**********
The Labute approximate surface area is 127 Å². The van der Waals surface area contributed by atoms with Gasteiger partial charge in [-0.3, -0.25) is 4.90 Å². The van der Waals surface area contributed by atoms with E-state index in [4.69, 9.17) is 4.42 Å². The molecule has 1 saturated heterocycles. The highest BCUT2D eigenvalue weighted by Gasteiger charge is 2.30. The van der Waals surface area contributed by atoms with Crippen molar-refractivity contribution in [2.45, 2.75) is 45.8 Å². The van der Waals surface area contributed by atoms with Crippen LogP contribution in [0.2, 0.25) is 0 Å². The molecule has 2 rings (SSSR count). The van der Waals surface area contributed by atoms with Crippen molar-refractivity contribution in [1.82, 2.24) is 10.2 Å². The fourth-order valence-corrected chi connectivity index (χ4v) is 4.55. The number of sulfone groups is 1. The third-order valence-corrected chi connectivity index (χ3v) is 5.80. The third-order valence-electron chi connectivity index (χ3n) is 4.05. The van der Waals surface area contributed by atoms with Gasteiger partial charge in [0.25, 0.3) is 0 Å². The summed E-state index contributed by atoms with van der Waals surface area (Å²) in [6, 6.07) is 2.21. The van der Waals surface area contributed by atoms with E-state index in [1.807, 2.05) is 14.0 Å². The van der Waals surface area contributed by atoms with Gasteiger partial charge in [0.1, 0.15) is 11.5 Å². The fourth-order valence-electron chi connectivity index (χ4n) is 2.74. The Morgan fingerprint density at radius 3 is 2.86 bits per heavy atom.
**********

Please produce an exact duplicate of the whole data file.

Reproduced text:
The Labute approximate surface area is 127 Å². The van der Waals surface area contributed by atoms with Gasteiger partial charge in [-0.3, -0.25) is 4.90 Å². The van der Waals surface area contributed by atoms with E-state index in [4.69, 9.17) is 4.42 Å². The molecule has 1 saturated heterocycles. The highest BCUT2D eigenvalue weighted by Gasteiger charge is 2.30. The van der Waals surface area contributed by atoms with Crippen molar-refractivity contribution in [2.45, 2.75) is 45.8 Å². The van der Waals surface area contributed by atoms with Crippen LogP contribution in [0.2, 0.25) is 0 Å². The molecule has 2 rings (SSSR count). The van der Waals surface area contributed by atoms with Crippen molar-refractivity contribution in [1.82, 2.24) is 10.2 Å². The fourth-order valence-corrected chi connectivity index (χ4v) is 4.55. The number of sulfone groups is 1. The third-order valence-corrected chi connectivity index (χ3v) is 5.80. The third-order valence-electron chi connectivity index (χ3n) is 4.05. The van der Waals surface area contributed by atoms with Gasteiger partial charge in [0.25, 0.3) is 0 Å². The summed E-state index contributed by atoms with van der Waals surface area (Å²) in [6, 6.07) is 2.21. The van der Waals surface area contributed by atoms with E-state index in [1.807, 2.05) is 14.0 Å². The van der Waals surface area contributed by atoms with Gasteiger partial charge in [0.1, 0.15) is 11.5 Å². The fourth-order valence-electron chi connectivity index (χ4n) is 2.74. The Morgan fingerprint density at radius 3 is 2.86 bits per heavy atom.